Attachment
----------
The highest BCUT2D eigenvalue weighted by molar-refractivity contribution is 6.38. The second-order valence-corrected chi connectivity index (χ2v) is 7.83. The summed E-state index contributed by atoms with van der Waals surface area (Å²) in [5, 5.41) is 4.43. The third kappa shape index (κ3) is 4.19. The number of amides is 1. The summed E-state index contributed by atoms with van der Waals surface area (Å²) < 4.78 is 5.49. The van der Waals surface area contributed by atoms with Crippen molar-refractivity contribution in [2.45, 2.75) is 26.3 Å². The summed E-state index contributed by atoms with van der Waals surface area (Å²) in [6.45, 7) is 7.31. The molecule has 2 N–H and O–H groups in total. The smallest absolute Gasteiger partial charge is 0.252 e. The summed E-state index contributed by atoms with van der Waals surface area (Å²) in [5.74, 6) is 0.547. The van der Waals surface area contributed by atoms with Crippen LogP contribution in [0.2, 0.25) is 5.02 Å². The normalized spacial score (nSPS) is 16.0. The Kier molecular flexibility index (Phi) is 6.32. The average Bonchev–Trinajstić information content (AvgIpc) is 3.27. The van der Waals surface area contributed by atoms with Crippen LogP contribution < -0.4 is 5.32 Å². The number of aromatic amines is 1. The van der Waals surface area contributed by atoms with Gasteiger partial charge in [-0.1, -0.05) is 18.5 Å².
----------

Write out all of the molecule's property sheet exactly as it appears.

The highest BCUT2D eigenvalue weighted by molar-refractivity contribution is 6.38. The second-order valence-corrected chi connectivity index (χ2v) is 7.83. The summed E-state index contributed by atoms with van der Waals surface area (Å²) in [5, 5.41) is 4.43. The third kappa shape index (κ3) is 4.19. The number of amides is 1. The summed E-state index contributed by atoms with van der Waals surface area (Å²) < 4.78 is 5.49. The van der Waals surface area contributed by atoms with Crippen molar-refractivity contribution in [2.45, 2.75) is 26.3 Å². The summed E-state index contributed by atoms with van der Waals surface area (Å²) in [6.45, 7) is 7.31. The molecule has 2 N–H and O–H groups in total. The smallest absolute Gasteiger partial charge is 0.252 e. The summed E-state index contributed by atoms with van der Waals surface area (Å²) in [5.74, 6) is 0.547. The van der Waals surface area contributed by atoms with Crippen LogP contribution in [0.2, 0.25) is 5.02 Å². The normalized spacial score (nSPS) is 16.0. The Kier molecular flexibility index (Phi) is 6.32. The average Bonchev–Trinajstić information content (AvgIpc) is 3.27. The van der Waals surface area contributed by atoms with Crippen LogP contribution < -0.4 is 5.32 Å². The number of aromatic amines is 1. The van der Waals surface area contributed by atoms with Gasteiger partial charge in [-0.1, -0.05) is 18.5 Å².